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United States Court of Appeals, Seventh Circuit.

UNITED STATES of America, Plaintiff-Appellee, v. Demone RULE, Defendant-Appellant.

No. 18-1199

Decided: December 13, 2018

Before WILLIAM J. BAUER, Circuit Judge, MICHAEL S. KANNE, Circuit Judge, AMY J. ST. EVE, Circuit Judge Debra Riggs Bonamici, Andrianna D. Kastanek, Attorneys, Office of the United States Attorney, Chicago, IL, for Plaintiff-Appellee Quinn A. Michaelis, Attorney, Quinn A. Michaelis, Attorney At Law, Chicago, IL, for Defendant-Appellant


Demone Rule was arrested after fleeing from a traffic stop; he had a handgun tucked into his waistband and later was convicted of being a felon in possession. The district court determined that he was subject to a 15-year mandatory minimum sentence under the Armed Career Criminal Act (ACCA), 18 U.S.C. § 924(e), because he had three qualifying convictions, including one for attempted murder in Illinois. He was sentenced accordingly but appeals that sentence, contending that his Illinois attempted murder conviction is not a categorical violent felony. Binding precedent controls this appeal, and so we affirm the judgment of the district court.

Police officers pulled over Rule’s car because he used an alley as a throughway. As officers approached his vehicle on foot, he floored the gas pedal to evade them. He ran a stop sign, turned sharply, then stopped his car in the middle of the street and, leaving the keys in the ignition, fled on foot. The officers caught up to and arrested him; they found the handgun stuck in his waistband.

Rule was convicted of unlawful possession of a firearm by a felon. The district court determined, over Rule’s objection, that the ACCA required that Rule be sentenced to a minimum of 15 years in prison because of his three qualifying prior convictions, including the one for Illinois attempted murder. The district court imposed a sentence of 235 months’ imprisonment, within the Guidelines range of 235 to 293 months.

Rule’s sole contention on appeal is that Illinois attempted murder is not categorically a “violent felony” under the ACCA’s “elements” clause, so his Guidelines range was miscalculated. See Samuel Johnson v. United States, ––– U.S. ––––, 135 S.Ct. 2551, 192 L.Ed.2d 569 (2015) (striking down the “residual” clause and requiring any violent felony to qualify under the elements or enumerated-offenses clauses); see Mathis v. United States, ––– U.S. ––––, 136 S.Ct. 2243, 195 L.Ed.2d 604 (2016) (requiring use of the categorical approach for crimes with indivisible elements). A “violent felony” under the elements clause “has as an element the use, attempted use, or threatened use of physical force against the person of another.” 18 U.S.C. § 924(e)(2)(B)(i). “[T]he phrase ‘physical force’ means violent force—that is, force capable of causing physical pain or injury to another person.” Curtis Johnson v. United States, 559 U.S. 133, 140, 130 S.Ct. 1265, 176 L.Ed.2d 1 (2010).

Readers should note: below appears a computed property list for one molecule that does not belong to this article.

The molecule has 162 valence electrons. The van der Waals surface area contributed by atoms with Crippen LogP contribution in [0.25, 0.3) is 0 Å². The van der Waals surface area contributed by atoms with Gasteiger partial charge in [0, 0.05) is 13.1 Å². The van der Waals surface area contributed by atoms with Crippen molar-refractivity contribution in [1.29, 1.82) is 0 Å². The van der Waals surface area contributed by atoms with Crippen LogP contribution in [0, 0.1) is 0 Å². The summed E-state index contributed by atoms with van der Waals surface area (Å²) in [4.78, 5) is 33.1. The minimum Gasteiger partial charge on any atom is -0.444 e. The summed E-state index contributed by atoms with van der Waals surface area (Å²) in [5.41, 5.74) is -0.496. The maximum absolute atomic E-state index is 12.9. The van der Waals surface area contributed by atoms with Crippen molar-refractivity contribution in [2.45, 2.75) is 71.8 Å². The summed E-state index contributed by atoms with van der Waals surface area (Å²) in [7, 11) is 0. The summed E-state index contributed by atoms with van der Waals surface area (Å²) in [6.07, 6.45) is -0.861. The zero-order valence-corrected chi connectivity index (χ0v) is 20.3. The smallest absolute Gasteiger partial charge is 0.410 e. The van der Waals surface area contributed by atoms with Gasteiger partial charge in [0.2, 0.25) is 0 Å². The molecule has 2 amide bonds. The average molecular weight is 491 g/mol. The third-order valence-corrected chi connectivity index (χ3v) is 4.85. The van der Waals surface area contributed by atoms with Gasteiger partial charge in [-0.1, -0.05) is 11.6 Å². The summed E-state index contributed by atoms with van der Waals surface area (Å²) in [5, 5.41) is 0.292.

We held that Illinois attempted murder is indeed a crime of violence under the ACCA in Hill v. United States, 877 F.3d 717 (7th Cir. 2017) (reh’g denied, en banc rev denied, Feb. 12, 2018). In Hill, we adopted the reasoning of Judge Hamilton’s concurrence in Morris v. United States, 827 F.3d 696 (7th Cir. 2016). There, he noted that to prove attempt of a crime, it is necessary to show that each element of that crime was attempted. Id. at 699. Because “the intent element of the attempt offense includes intent to commit violence against the person of another,” “the attempt crime itself includes violence as an element.” Hill at 719, citing Morris at 698–699 (Hamilton J. concurring).

Murder in Illinois is a “violent felony” under Curtis Johnson. Because physical force is an element of Illinois murder, to attempt Illinois murder is to specifically intend to use physical force against another. 720 ILCS 5/9-1; Hill at 719. And because the element of attempted use of physical force makes a felony violent under the ACCA, attempted Illinois murder is also a violent felony. 18 U.S.C. § 924(e)(2)(B)(i); Hill at 719.

We decline to overrule Hill. Rule, though, has preserved his argument for further review. Accordingly, we AFFIRM the judgment of the district court.

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